Psedo code description of approach :
1. loop through array.
2. check if each individual element is either 1 or 4
3. if step2 is yes return true
4. if step2 no return false

If the number is neither 1 nor 4 we can be sure the statement "contains only 1 and 4" is false. This is why the if condition has to be as in the code above. But otherwise (if number is either 1 or 4), we can't be sure whether the statement "contains only 1 and 4" is true or false without checking the rest of the numbers. And this is why the else statement is unnecessary.

Psedo code should be like this :
1. loop through array.
2. check if each individual element is neither 1 nor 4
3. if step2 is yes, return false
4. After checking all elements, return true

Psedo code should be like this :
1. loop through array.
2. check if each individual element is neither 1 nor 4
3. if step2 is yes, return false
4. After checking all elements, return true

why we have to take carollary backward approach rather than direct forward approach( which seems not working strangely)

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Because the current approach is returning true if even one number is 1 or 4.

So let's try dry running the first Pseudo code with numbers 1 and 2.
It will loop through the numbers first taking 1.
It will check whether 1is either 1 or 4.
Since the above is true it will return true.

So it is returning true without checking number 2. This is why the Pseudo code doesn't work.

Now let's try dry running the second Pseudo code with the same numbers 1 and 2.

It will loop through the numbers first taking number 1.
It will check whether 1 is neither 1 nor 4.
Since the above is false it will just move onto the next number which is 2.
It will now check whether 2 is neither 1 nor 4.
Since the above is true it will return false. (Since 2 is neither 1 nor 4)

to bring ! outside of() you ave rto change || to && inside ()?
Bit strange to me . Any good books, links, resources to understand these kind of logic parts more deeper?
may be some venn diagram?

first approach also worked as you mentioned. what is meaning of if loop with empty implementation in it?
i see both line commented then magically all test cases are passing? please advise
boolean algebra link is good. i am reading that now

so inside if it is always better to use condition which you know 100%(as above latest && approach in if condition) is true or false rather than putting some condition which is kind of shaky(like my original approach??)?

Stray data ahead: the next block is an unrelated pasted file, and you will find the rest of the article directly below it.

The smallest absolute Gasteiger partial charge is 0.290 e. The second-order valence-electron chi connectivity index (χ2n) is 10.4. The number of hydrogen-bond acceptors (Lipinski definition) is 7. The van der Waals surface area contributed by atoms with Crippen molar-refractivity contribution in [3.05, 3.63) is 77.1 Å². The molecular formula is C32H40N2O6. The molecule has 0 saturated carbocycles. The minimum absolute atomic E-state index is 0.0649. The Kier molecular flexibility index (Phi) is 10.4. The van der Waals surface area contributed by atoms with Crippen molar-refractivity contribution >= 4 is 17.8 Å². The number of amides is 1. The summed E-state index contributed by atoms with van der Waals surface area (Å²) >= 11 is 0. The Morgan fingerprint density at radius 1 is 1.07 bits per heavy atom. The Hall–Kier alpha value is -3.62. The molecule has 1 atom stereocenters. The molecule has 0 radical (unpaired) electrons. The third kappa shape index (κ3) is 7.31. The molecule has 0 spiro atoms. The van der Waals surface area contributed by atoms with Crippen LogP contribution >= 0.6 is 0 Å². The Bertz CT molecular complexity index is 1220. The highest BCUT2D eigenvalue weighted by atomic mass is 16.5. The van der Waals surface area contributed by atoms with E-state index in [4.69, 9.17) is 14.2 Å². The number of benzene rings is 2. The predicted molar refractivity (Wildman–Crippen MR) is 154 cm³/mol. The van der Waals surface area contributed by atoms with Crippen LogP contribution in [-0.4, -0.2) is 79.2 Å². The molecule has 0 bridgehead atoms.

If the number is neither 1 nor 4 we can be sure the statement "contains only 1 and 4" is false. This is why the if condition has to be as in the code above. But otherwise (if number is either 1 or 4), we can't be sure whether the statement "contains only 1 and 4" is true or false without checking the rest of the numbers. And this is why the else statement is unnecessary.

are we not supposed to check all numbers to say statement "contains only 1 and 4" is false.??

you mean checking one number is suffice If the number is neither 1 nor 4 .

I am having some confusion still here?
may be some diagram will help me?

I think I got it for(int i=0; i<nums.length;i++){ // if(nums[i]==1||nums[i]==4){ if(nums[i]!=1&&nums[i]!=4){ lets say given array is {3,2,7,1} so index 0 is 3 which is neither 1 nor 4 hence we can safely say array has only 1 or 4 as elements is false where as if I write as below for(int i=0; i<nums.length;i++){ if(nums[i]==1||nums[i]==4){ given array is {1,3,2,4} index 0 is element 1 so if(nums[i]==1||nums[i]==4)===>true but we cannot stop here and say array has only 1 or 4 as elements as we are forced to check other elements as we well like 3, 2, 4 etc. any kind of pictures or flow diagrams etc we can draw to understand these coding challenges easily.

Draw a truth table like the one above, showing what you can determine given that you know the current number is x and don't know the rest of the numbers. Then you can use the truth table to help you write the IF condition. Your IF statement should trigger for the x values that have either "true" or "false" in the second column of the table.

You could also write stuff like x<10 in the x column, and write what you can determine if x is less than 10.

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If the number is neither 1 nor 4 we can be sure the statement "

contains only 1 and 4" is false. This is why the if condition has to be as in the code above. But otherwise (if number is either 1 or 4), we can't be sure whether the statement "contains only 1 and 4" is true or false without checking the rest of the numbers. And this is why the else statement is unnecessary.